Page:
Contents

Create an annotation and read its data

Introduction

Annotations are a form of metadata about a piece of Java code. This article will explain how to create an annotation that is available at runtime and how to access its data.

Creating an annotation

First, we create an annotation that we can use throughout this article. We will create an annotation that will store metadata about taxes. The tax annotation will have a name and value with a default of 21. The annotation needs to be annotated with @Retention(RetentionPolicy.RUNTIME) or we can't access it during runtime. This is the @Interface I will use:

1
2
3
4
5
@Retention(RetentionPolicy.RUNTIME)
public @interface Tax {
    String name();
    int value() default 21;
}

Using the annotation on a Class

Next, we need some classes to apply the annotation to. I have created two classes that inherit from car. We have a car class that uses an internal combustion engine(ICE) and an electric one. The ICE car will use the default value of 21, and we name this tax high emission. We call it low emission for the electric car and give it a lower tax value. The result looks like this.

1
2
3
4
5
6
7
class car{}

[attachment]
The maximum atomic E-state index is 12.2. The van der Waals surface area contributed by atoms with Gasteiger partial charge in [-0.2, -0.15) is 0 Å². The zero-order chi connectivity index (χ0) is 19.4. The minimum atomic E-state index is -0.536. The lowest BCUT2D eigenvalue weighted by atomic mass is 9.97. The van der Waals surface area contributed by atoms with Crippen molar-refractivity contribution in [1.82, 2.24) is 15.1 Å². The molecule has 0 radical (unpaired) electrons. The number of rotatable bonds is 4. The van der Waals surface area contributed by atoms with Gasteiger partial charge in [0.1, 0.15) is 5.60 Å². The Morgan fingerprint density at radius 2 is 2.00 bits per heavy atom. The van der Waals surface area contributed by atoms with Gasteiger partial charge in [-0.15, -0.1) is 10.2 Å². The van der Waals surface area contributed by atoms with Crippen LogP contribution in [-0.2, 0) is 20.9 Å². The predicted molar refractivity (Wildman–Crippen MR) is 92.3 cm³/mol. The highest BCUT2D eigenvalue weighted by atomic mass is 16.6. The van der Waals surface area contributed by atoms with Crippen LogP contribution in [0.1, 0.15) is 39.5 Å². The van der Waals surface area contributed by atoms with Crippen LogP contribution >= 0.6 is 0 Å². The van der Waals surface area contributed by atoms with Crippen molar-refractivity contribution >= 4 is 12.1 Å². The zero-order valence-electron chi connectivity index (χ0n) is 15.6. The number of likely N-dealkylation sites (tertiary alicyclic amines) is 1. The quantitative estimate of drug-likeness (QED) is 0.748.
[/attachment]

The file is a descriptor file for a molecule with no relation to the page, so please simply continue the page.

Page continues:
@Tax(name="high emission")
class IceCar extends car{}

@Tax(name="low emission", value = 16)
class ElectricCar extends car{}

Using annotation metadata

We start with creating an instance for each of the two car subclasses. On lines 5 and 10, we retrieve a reference to the tax metadata for IceCar and electricCar, respectively. You can get a reference to the annotation by calling getClass().getAnnotation(Tax.class) with the annotation's class on an instance. The object you got back has all the methods you need. For example, with carTax.name() we get the name of the tax that we declared on the class. In the example below, we access the metadata for both cars and print it to the console.

 1
 2
 3
 4
 5
 6
 7
 8
 9
10
11
12
13
public void detectAndActOnAnnotation() {
    car iceCar = new IceCar();
    car electricCar = new ElectricCar();

    Tax carTax = iceCar.getClass().getAnnotation(Tax.class);
    if (carTax.value() > 20) {
    System.out.printf("This car uses the high tax bracket: %s%n", carTax.name());
    }

    Tax electricCarTax = electricCar.getClass().getAnnotation(Tax.class);
    System.out.printf("This car has %s With a value of %d%n", electricCarTax.name(), electricCarTax.value());

}

The console output is the following:

1
2
This car uses the high tax bracket: high emission
This car has low emission with a tax value of 16

Conclusion

In this article, we went over creating an annotation and applying it to a class. After we applied it, we used two car instances and retrieved the metadata from the tax annotation.

Have a question or idea?

Thank you for reading my post. Have any questions about this topic or an idea for a new topic? Please reach out to me on Twitter or send me an email.

If you want to read more about Java when I write about it – you can follow me on Twitter.